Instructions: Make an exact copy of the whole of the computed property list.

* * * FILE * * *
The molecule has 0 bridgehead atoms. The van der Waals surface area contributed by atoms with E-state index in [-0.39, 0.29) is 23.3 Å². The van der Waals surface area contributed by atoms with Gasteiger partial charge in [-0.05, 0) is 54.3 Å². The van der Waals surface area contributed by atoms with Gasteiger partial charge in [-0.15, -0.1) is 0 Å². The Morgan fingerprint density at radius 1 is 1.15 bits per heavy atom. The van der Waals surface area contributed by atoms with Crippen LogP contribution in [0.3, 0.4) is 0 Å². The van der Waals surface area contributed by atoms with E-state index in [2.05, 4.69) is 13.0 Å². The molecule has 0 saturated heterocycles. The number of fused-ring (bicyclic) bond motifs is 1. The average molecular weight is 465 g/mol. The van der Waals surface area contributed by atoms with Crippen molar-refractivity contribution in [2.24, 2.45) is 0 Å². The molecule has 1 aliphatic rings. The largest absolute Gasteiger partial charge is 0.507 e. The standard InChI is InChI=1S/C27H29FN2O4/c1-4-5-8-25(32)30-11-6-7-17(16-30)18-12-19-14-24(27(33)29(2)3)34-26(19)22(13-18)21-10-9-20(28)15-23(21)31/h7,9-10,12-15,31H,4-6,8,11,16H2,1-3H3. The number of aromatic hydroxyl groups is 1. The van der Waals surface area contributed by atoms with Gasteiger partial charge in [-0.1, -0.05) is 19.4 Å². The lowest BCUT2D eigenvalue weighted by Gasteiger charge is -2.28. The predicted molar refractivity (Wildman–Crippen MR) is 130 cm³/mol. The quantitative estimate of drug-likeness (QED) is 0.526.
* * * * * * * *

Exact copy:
The molecule has 0 bridgehead atoms. The van der Waals surface area contributed by atoms with E-state index in [-0.39, 0.29) is 23.3 Å². The van der Waals surface area contributed by atoms with Gasteiger partial charge in [-0.05, 0) is 54.3 Å². The van der Waals surface area contributed by atoms with Gasteiger partial charge in [-0.15, -0.1) is 0 Å². The Morgan fingerprint density at radius 1 is 1.15 bits per heavy atom. The van der Waals surface area contributed by atoms with Crippen LogP contribution in [0.3, 0.4) is 0 Å². The van der Waals surface area contributed by atoms with E-state index in [2.05, 4.69) is 13.0 Å². The molecule has 0 saturated heterocycles. The number of fused-ring (bicyclic) bond motifs is 1. The average molecular weight is 465 g/mol. The van der Waals surface area contributed by atoms with Crippen molar-refractivity contribution in [2.24, 2.45) is 0 Å². The molecule has 1 aliphatic rings. The largest absolute Gasteiger partial charge is 0.507 e. The standard InChI is InChI=1S/C27H29FN2O4/c1-4-5-8-25(32)30-11-6-7-17(16-30)18-12-19-14-24(27(33)29(2)3)34-26(19)22(13-18)21-10-9-20(28)15-23(21)31/h7,9-10,12-15,31H,4-6,8,11,16H2,1-3H3. The number of aromatic hydroxyl groups is 1. The van der Waals surface area contributed by atoms with Gasteiger partial charge in [-0.1, -0.05) is 19.4 Å². The lowest BCUT2D eigenvalue weighted by Gasteiger charge is -2.28. The predicted molar refractivity (Wildman–Crippen MR) is 130 cm³/mol. The quantitative estimate of drug-likeness (QED) is 0.526.